We produced our first comprehensive report on media ownership in the UK back in 2015 when we argued concentrated ownership was a significant problem for any modern democracy. Four years later, we have produced an updated version that suggests that, not only does concentrated ownership persist but that the problem may be getting worse.
This report shows that just three companies (News UK, Daily Mail Group and Reach) dominate 83% of the national newspaper market (up from 71% in 2015). When online readers are included, just five companies (News UK, Daily Mail Group, Reach, Guardian and Telegraph) dominate nearly 80% of the market, slightly up from our last report. In the area of local news, just five companies (Gannett, Johnston Press, Trinity Mirror, Tindle and Archant) account for 80% of titles (back in 2015, six companies had the same share). Two companies have 46% of all commercial local analogue radio stations and two-thirds of all commercial digital stations.
The digital landscape is hardly less concentrated. Google dominates search while popular apps like Instagram and WhatsApp are owned by Facebook, itself the most popular social media site. New, digital-only news sites have emerged as a significant force since our last report but these are overshadowed by the continuing grip of legacy news and, especially, national newspaper titles.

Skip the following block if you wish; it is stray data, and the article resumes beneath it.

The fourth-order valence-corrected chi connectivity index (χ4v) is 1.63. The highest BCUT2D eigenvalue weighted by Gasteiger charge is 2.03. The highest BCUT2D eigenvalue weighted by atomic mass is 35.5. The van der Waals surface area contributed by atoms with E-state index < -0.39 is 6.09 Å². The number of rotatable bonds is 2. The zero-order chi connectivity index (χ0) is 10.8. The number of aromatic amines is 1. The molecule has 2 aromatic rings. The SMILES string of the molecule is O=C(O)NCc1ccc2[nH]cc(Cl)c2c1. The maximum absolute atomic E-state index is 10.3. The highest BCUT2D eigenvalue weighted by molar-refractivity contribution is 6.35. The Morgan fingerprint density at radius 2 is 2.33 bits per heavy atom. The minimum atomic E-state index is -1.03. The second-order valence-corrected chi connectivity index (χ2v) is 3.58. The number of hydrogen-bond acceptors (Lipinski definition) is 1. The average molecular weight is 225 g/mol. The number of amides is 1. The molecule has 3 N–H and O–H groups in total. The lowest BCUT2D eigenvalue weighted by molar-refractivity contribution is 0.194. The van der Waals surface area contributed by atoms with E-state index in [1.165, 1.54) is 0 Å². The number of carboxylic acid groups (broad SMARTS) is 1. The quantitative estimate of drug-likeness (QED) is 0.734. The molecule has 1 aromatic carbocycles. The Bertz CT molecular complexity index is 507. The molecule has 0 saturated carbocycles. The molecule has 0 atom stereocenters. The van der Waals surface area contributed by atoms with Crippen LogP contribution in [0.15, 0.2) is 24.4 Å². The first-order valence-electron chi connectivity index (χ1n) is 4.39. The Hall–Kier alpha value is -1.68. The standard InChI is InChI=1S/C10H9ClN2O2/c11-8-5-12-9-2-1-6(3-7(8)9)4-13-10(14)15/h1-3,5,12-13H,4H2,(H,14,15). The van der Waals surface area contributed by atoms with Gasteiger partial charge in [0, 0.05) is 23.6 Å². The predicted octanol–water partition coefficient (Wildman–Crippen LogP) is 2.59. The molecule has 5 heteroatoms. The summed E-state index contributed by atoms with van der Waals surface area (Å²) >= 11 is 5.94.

The BBC remains a powerful presence in online and broadcasting but its budget has been massively cut by the last two licence fee deals and its room for manoeuvre has been limited by commercial competition and political pressure to be mindful of its impact on the wider commercial market.
We believe that concentration in news and information markets in particular has reached endemic levels in the UK and that we urgently need effective remedies. Concentrated ownership creates conditions in which wealthy individuals and organisations can amass vast political and economic power and distort the media landscape to suit their interests. Urgent action is needed in order both to address high levels of concentration in particular media markets and to protect against further concentration in others.
We hope that this report will provide data and arguments that will be useful to all those who want to campaign for a more pluralistic media in which a genuine diversity of views, voices and opinions are aired.
To see the full report, click here.
For the executive summary, click here.
For all the data sheets, click here.
If you have questions or want a hard copy of the report, please email firstname.lastname@example.org